The Twinkie's Revenge

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After months of being off the shelves when Hostess Brands was driven to bankruptcy because of union demands, the Twinkie returned amid much fanfare last month with boxes proclaiming it "The Sweetest Comeback in the History of Ever."

The eight-month hiatus proved a boon for Flowers Foods (NYSE: FLO  ) , though, which used the time created by the void to expand its Tastykake business as branded products sales surged 35% in the just-completed quarter, accounting for 55% of total sales. Tastykake has nearly doubled in size for Flowers since its acquisition a few years ago, growing from $225 million at retail in 2010 to more than $400 million today.

The company maintains that during Hostess' absence from the market it was able to grow its own brand at a "good pace," but ever since the Twinkie's return last month, Tastykake has been able to maintain its market share.

Perhaps, but it's only been a couple of weeks, and while market researchers are watching the cake wars closely, Hostess -- which is now owned by private equity partners Apollo Global Management (NYSE: APO  ) and Metropoulos & Co. -- says sales are seven times higher than their previous historic levels and it can't keep up with the orders coming in, as they're running three to six times ahead of production capacity. 

While that torrid pace is likely to ease up as the initial demand for Hostess cakes abates, Flowers itself took a bite out of its rival's business, buying up its old bread brands like Wonder, Nature's Pride, and Home Pride. Yet where its cake business was previously a regional treat centered in the mid-Atlantic region, Flowers has added Tastykake to its direct sales distribution network and it's now a national brand.

That's what's giving the baker the confidence to say it will be able to hold its own now that Twinkies and the other Hostess brands are back on the shelves. Flowers, though, makes most of its sales through Wal-Mart, which accounted for almost 21% of total revenues last year. Hostess, on the other hand, will be targeting the convenience store market, reaching nearly three-quarters of the 150,000 or so c-stores by the end of the year.

Part of the turnaround envisioned by the cake-and-cream snack's new owners is in making the Twinkie smaller. While the treats were actually reduced in size by Hostess before its bankruptcy filing, the PE duo will keep the cake at the smaller size to save money and expand profits. Flowers itself made more money in the second quarter, watching sales soar 32% year over year to $898 million as acquisitions beyond the Hostess brands helped feed growth. Profits, though, were up as well, surging 64% to $46.5 million. 

The growth spurt was nice while it had the field largely to itself and Flowers used the time wisely to expand the distribution network of its own cakes, but with Twinkies, HoHo's, and Zingers back on store shelves, Hostess may find that revenge at its second coming never tasted so sweet.

Read/Post Comments (3) | Recommend This Article (1)

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  • Report this Comment On August 15, 2013, at 7:15 AM, spankleelee wrote:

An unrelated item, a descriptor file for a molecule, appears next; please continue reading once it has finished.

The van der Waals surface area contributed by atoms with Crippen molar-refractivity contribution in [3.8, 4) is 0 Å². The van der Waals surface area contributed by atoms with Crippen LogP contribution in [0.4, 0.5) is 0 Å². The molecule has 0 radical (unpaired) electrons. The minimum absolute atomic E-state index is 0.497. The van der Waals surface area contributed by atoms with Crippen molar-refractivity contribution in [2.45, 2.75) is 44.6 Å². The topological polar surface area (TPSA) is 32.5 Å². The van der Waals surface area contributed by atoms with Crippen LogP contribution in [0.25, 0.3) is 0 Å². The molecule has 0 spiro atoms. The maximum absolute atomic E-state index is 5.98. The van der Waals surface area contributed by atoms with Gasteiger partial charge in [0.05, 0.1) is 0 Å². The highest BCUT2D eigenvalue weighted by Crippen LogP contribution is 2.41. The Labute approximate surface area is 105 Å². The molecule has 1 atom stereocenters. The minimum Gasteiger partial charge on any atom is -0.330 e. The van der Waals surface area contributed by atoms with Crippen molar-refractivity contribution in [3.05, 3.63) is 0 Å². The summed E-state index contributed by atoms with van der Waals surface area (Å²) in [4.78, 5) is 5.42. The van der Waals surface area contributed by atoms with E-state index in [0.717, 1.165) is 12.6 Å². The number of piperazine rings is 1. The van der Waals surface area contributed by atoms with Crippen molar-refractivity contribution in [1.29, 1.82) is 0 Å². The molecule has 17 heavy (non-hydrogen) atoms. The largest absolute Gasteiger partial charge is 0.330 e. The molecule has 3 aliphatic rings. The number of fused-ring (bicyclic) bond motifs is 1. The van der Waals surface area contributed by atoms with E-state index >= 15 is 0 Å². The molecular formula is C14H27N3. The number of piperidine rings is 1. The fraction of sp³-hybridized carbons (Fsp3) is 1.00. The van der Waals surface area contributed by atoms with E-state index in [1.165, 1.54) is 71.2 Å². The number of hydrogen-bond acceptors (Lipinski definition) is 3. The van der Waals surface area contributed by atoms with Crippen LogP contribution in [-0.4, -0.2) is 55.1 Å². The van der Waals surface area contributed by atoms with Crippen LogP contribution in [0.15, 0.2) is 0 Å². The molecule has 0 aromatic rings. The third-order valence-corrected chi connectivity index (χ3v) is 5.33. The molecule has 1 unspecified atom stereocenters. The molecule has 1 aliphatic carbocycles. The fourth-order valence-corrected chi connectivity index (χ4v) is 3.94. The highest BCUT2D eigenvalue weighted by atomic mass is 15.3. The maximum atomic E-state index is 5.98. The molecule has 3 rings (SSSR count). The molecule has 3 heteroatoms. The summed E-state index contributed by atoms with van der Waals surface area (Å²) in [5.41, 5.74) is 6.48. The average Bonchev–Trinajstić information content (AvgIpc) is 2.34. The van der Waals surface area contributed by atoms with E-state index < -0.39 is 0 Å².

Why do you lie? Investors sucked Hostess of every dollar it could squeeze in the Hostess name, blamed the companies failures on the unionized hourly wage employees (who have no control in the decisions made by those at the top), filed bankruptcy (after the union offered to take cuts in order stay operating) blamed the union some more, then sold it. THEN there was an article on Yahoo bragging about being non-union with a photo included of a union worker at the top REAL BIG! She was picking up Twinkies with her bare hands! Blek! I will never touch Hostess again after seeing that pic.

  • Report this Comment On August 15, 2013, at 5:43 PM, CBD1960 wrote:

    I believe you should relook your statement and tell both sides of the story.

    "...when Hostess Brands was driven to bankruptcy because of union demands,"

    Look at what the unions were asked to give back/give up over the years - which they did. Why not do some fair reporting and include that in your statement? Little was done by the company itself or its management to improve its way of doing business - which lets one assume there was no good faith bargaining on the side of the company.

    I've since concluded that the original intent of the company was to break it up,sell off the pieces and take the Twinkie formula to a private investment company.

    Somewhere somebody is still making the Twinkie product. Are those folks being paid less then minimum wage/no benefits? Or maybe Twinkies are now being made out of country? How about an update on that?

  • Report this Comment On August 15, 2013, at 8:27 PM, Kihrke0525 wrote:

    Driven to bankruptcy by "union demands" . . . What planet are you living on? This article was clearly written by a rightwing nut job fantasizing about free labor and mass produced sugar filled pastries.

    This article is a disgrace. Whatever his name is clearly forgot to include in his "article" that the CEO and other execs received HUGE increases in their compensation package just months before filing bankruptcy. He must not realize the CEO's salary went from the $700k range to the $2.5 million range. Sounds like a solid management decision to me! (

    Too bad this guy couldn't have done some actual research before TMF posted this sham of an article. Clearly biased and intentionally misleading.

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